The New Road to Occoquan
Occoquan Travel Blog› entry 21 of 108 › view all entries
Monday was the President's Day Holiday in the USA. (Lest you have come to think we have too many national holidays in the USA, this is the last one until Memorial Day at the end of May!) What shall we do today, Susan and I discussed. Our daughter had already left with friends on a day trip to Fredericksburg, VA. The day was so nice! By 11:00 a.m. it was already sunny and about 65 degrees F (around 18C). What a difference from the prevous day! People were jogging around the neighborhood in T-shirts and shorts.
Mount Vernon, the Home of George Washington is always open free of admission on President's Day. We knew that would be mobbed! The nearby Woodlawn Plantation historical site announced it would be open for only 99 cents admission.
It's much easier to drive to Occoquan from Springfield now than it used to be. Route 123 (Ox Road dating from colonial times) has been widened from two to six lanes to enable commuters from Prince William County to get to jobs in the western parts of Fairfax County. The road improvements are also intended to foster development in the southern part of Fairfax County. Occoquan lies just across the Occoquan River from Lorton in Fairfax County. A two-lane highway bridge across the small river has been replaced by a six-lane bridge.
After crossing the Route 123 bridge, a right turn on Commerce Street takes one directly into Occoquan. Things were busy here too, but manageable. Ample free public parkng is available underneath the bridge off of Mill Street. From there, it's easy to walk around the town. Occoquan was founded as a river port (Occoquan River is a tributary of the Potomac River) and shipped tobacco, flour, and cornmeal, among other products. One interesting historical note: during the Civil War, Occoquan was the transfer point for mail between North and South. Later, as river traffic declined and the railroad and new highways bypassed the village, Occoquan slipped into relative obscurity.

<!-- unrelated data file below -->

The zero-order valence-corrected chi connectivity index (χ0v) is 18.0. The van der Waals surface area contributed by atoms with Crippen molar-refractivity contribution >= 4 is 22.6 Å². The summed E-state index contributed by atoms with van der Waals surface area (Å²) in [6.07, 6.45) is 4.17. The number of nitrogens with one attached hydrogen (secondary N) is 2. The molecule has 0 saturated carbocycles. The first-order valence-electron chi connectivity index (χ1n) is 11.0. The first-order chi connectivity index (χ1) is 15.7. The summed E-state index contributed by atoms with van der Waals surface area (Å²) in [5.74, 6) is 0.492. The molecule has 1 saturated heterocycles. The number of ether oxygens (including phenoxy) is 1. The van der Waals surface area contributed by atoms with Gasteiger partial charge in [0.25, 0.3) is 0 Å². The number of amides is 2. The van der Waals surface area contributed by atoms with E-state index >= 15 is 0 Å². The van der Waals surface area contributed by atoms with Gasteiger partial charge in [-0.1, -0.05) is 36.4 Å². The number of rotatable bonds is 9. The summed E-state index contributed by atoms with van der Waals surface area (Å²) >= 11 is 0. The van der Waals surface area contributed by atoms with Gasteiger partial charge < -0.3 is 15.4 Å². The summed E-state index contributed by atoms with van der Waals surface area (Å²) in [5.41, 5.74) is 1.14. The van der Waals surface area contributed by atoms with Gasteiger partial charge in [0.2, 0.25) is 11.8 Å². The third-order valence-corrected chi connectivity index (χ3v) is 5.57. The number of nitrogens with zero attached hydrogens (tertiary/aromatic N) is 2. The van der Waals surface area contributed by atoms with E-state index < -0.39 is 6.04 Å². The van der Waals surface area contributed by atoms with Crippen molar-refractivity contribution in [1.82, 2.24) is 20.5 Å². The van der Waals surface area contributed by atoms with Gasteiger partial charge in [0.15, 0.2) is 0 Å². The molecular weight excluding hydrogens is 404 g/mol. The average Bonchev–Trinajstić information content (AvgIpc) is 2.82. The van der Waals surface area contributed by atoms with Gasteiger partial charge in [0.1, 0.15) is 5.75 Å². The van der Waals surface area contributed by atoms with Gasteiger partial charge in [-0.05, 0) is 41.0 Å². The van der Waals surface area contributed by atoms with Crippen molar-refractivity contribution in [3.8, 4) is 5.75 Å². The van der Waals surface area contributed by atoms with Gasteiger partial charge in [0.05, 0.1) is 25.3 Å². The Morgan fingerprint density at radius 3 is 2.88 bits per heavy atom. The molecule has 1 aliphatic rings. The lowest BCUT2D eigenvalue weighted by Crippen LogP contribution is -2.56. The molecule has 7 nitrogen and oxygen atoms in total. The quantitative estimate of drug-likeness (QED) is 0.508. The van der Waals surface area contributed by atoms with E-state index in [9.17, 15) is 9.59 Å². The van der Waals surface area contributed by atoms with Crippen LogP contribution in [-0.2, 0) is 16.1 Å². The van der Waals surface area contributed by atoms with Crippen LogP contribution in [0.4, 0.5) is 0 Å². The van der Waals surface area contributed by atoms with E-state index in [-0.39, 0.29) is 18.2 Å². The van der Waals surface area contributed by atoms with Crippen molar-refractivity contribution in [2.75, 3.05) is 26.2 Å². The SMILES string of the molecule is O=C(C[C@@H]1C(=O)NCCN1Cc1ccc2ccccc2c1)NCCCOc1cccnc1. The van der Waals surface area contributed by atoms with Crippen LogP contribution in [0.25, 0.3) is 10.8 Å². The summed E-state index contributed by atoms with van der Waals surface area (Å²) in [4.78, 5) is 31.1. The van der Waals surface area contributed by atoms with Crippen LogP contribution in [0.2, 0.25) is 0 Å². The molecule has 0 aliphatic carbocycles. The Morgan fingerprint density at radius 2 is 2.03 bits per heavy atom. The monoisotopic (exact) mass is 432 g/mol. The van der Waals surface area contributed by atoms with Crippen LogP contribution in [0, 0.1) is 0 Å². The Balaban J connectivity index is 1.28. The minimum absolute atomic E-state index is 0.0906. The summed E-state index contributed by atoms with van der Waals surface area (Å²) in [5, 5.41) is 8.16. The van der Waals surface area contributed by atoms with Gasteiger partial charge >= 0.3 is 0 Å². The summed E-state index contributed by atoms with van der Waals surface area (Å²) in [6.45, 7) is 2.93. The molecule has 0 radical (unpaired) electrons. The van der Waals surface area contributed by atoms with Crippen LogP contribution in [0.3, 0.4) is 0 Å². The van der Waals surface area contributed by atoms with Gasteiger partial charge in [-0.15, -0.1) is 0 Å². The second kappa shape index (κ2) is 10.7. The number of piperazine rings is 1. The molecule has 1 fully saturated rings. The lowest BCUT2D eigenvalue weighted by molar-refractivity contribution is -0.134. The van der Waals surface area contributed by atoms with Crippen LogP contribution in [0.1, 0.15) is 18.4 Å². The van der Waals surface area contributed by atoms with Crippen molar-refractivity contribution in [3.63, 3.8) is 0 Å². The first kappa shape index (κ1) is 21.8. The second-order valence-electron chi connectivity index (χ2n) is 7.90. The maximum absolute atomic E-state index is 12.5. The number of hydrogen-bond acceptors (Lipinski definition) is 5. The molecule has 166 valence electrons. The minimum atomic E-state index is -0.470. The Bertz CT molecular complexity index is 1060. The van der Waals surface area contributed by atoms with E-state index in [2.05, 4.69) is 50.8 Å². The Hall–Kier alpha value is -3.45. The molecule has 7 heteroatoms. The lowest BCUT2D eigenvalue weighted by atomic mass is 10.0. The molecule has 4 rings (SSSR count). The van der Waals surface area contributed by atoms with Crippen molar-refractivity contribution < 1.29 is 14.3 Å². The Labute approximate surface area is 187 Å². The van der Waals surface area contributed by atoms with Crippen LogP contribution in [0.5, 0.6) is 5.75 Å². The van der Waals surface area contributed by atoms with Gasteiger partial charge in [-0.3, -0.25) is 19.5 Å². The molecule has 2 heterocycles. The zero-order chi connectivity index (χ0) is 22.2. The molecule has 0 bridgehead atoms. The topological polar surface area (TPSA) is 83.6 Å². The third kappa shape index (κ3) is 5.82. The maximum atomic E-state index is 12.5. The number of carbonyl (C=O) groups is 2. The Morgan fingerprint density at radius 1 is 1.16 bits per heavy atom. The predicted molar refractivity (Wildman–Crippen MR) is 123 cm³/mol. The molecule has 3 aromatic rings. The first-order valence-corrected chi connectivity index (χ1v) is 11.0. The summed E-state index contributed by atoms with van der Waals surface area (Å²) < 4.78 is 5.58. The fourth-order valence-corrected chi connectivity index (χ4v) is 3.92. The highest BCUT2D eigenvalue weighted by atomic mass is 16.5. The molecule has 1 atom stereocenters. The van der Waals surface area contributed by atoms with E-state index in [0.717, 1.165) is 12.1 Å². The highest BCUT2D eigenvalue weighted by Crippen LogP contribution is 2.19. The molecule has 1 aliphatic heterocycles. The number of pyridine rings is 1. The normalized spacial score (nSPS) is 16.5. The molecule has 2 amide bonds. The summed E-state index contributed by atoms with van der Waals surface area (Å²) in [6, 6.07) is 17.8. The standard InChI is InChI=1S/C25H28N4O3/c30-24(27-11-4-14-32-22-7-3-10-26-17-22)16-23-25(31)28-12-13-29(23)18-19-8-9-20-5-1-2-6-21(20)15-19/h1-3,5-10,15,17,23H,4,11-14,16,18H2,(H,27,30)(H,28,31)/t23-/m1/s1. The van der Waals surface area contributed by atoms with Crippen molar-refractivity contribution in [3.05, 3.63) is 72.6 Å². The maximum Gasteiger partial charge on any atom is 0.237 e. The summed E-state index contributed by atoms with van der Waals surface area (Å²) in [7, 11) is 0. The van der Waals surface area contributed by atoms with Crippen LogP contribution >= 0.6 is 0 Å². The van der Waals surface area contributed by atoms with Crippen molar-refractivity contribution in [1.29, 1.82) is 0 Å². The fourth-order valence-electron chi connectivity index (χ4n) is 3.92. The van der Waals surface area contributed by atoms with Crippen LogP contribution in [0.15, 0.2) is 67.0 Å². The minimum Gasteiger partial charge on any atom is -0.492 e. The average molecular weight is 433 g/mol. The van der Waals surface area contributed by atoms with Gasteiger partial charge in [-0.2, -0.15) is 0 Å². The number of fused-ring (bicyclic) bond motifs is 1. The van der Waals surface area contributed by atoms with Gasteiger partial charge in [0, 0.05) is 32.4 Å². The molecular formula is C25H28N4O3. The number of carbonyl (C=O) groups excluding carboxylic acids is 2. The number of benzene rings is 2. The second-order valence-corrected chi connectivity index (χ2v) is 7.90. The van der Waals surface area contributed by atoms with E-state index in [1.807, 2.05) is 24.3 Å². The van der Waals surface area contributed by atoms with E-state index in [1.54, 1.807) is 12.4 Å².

We decided to first have lunch at Madigan's Waterfront Restaurant, opting for inside seating. While we enjoyed our crabcakes, a cold front came in from the north. Around 2:00 p.m., the sky clouded and the tempaerature dropped. People began to come inside from the riverside terrace.
After lunch, we explored a bit along Mill Street. Occoquan is today a quaint collection of adaptively reused sructures (the Town Hall is a former church) and new construction done in period architecture. Original structures represent eras from the mid-18th century to the early 20th century. There are several restaurants in town along with boutiques, tea rooms, and speciality shops selling clothing, jewelry, home goods, themed goods, gourmet foods, and antiques. Susan's favorite shop here is The Irish Collection. Occoquan affords numerous photo opportunities and there were as many people wielding cameras around the town (including me) as there were shoppers and diners. At the far end of Mill Street are the Mill House Museum, above the ruins of Merchant's Mill, and the 1758 Rockledge Mansion (a stone Georgian house open by appointment). We spent some time looking around the town until a steady rain came up and it was time to head for home.